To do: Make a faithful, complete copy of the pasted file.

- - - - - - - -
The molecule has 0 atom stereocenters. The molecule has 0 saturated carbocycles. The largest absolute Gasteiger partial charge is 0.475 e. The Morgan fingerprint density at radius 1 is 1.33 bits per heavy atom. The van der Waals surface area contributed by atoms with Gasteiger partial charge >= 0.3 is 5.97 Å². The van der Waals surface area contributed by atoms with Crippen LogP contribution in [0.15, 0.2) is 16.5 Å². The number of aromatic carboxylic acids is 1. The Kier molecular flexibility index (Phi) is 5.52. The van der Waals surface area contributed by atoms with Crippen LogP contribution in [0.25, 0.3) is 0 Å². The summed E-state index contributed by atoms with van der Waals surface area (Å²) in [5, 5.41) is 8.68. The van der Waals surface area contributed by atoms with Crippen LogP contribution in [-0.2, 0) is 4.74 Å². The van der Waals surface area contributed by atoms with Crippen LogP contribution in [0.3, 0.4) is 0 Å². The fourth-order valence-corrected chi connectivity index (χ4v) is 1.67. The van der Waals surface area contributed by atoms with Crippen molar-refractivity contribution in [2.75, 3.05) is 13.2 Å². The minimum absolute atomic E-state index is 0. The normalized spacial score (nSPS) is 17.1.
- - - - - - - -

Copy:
The molecule has 0 atom stereocenters. The molecule has 0 saturated carbocycles. The largest absolute Gasteiger partial charge is 0.475 e. The Morgan fingerprint density at radius 1 is 1.33 bits per heavy atom. The van der Waals surface area contributed by atoms with Gasteiger partial charge >= 0.3 is 5.97 Å². The van der Waals surface area contributed by atoms with Crippen LogP contribution in [0.15, 0.2) is 16.5 Å². The number of aromatic carboxylic acids is 1. The Kier molecular flexibility index (Phi) is 5.52. The van der Waals surface area contributed by atoms with Crippen LogP contribution in [0.25, 0.3) is 0 Å². The summed E-state index contributed by atoms with van der Waals surface area (Å²) in [5, 5.41) is 8.68. The van der Waals surface area contributed by atoms with Crippen LogP contribution in [-0.2, 0) is 4.74 Å². The van der Waals surface area contributed by atoms with Crippen LogP contribution in [0.3, 0.4) is 0 Å². The fourth-order valence-corrected chi connectivity index (χ4v) is 1.67. The van der Waals surface area contributed by atoms with Crippen molar-refractivity contribution in [2.75, 3.05) is 13.2 Å². The minimum absolute atomic E-state index is 0. The normalized spacial score (nSPS) is 17.1.